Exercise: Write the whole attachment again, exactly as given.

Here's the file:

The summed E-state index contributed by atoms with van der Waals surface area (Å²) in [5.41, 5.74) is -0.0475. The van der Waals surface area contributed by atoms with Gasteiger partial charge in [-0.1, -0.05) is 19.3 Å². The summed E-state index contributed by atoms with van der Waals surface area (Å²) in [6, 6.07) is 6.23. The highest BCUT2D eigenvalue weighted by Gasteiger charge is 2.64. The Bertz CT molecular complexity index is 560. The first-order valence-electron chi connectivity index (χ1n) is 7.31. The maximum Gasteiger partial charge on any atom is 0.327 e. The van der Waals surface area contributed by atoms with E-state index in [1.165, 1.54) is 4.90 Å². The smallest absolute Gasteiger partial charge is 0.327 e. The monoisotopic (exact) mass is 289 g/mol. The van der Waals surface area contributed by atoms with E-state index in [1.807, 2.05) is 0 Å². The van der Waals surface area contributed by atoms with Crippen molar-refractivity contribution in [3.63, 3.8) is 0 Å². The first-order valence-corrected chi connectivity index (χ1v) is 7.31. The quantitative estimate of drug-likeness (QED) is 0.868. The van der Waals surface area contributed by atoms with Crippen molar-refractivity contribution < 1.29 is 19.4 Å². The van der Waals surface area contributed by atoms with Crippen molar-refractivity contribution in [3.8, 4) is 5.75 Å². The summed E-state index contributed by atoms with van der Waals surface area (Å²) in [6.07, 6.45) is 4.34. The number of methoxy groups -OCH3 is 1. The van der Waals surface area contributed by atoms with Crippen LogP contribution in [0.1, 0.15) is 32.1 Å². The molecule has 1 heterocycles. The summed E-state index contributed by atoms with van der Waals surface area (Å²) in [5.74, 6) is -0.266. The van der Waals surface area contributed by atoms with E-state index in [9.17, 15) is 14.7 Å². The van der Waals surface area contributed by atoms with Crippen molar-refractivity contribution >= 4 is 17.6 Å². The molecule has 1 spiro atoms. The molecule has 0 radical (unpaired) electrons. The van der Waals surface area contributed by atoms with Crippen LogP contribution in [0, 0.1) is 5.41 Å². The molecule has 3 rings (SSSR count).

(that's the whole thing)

The summed E-state index contributed by atoms with van der Waals surface area (Å²) in [5.41, 5.74) is -0.0475. The van der Waals surface area contributed by atoms with Gasteiger partial charge in [-0.1, -0.05) is 19.3 Å². The summed E-state index contributed by atoms with van der Waals surface area (Å²) in [6, 6.07) is 6.23. The highest BCUT2D eigenvalue weighted by Gasteiger charge is 2.64. The Bertz CT molecular complexity index is 560. The first-order valence-electron chi connectivity index (χ1n) is 7.31. The maximum Gasteiger partial charge on any atom is 0.327 e. The van der Waals surface area contributed by atoms with E-state index in [1.165, 1.54) is 4.90 Å². The smallest absolute Gasteiger partial charge is 0.327 e. The monoisotopic (exact) mass is 289 g/mol. The van der Waals surface area contributed by atoms with E-state index in [1.807, 2.05) is 0 Å². The van der Waals surface area contributed by atoms with Crippen molar-refractivity contribution in [3.63, 3.8) is 0 Å². The first-order valence-corrected chi connectivity index (χ1v) is 7.31. The quantitative estimate of drug-likeness (QED) is 0.868. The van der Waals surface area contributed by atoms with Crippen molar-refractivity contribution < 1.29 is 19.4 Å². The van der Waals surface area contributed by atoms with Crippen molar-refractivity contribution in [3.8, 4) is 5.75 Å². The summed E-state index contributed by atoms with van der Waals surface area (Å²) in [6.07, 6.45) is 4.34. The number of methoxy groups -OCH3 is 1. The van der Waals surface area contributed by atoms with Crippen LogP contribution in [0.1, 0.15) is 32.1 Å². The molecule has 1 heterocycles. The summed E-state index contributed by atoms with van der Waals surface area (Å²) in [5.74, 6) is -0.266. The van der Waals surface area contributed by atoms with E-state index in [9.17, 15) is 14.7 Å². The van der Waals surface area contributed by atoms with Crippen molar-refractivity contribution >= 4 is 17.6 Å². The molecule has 1 spiro atoms. The molecule has 0 radical (unpaired) electrons. The van der Waals surface area contributed by atoms with Crippen LogP contribution in [0, 0.1) is 5.41 Å². The molecule has 3 rings (SSSR count).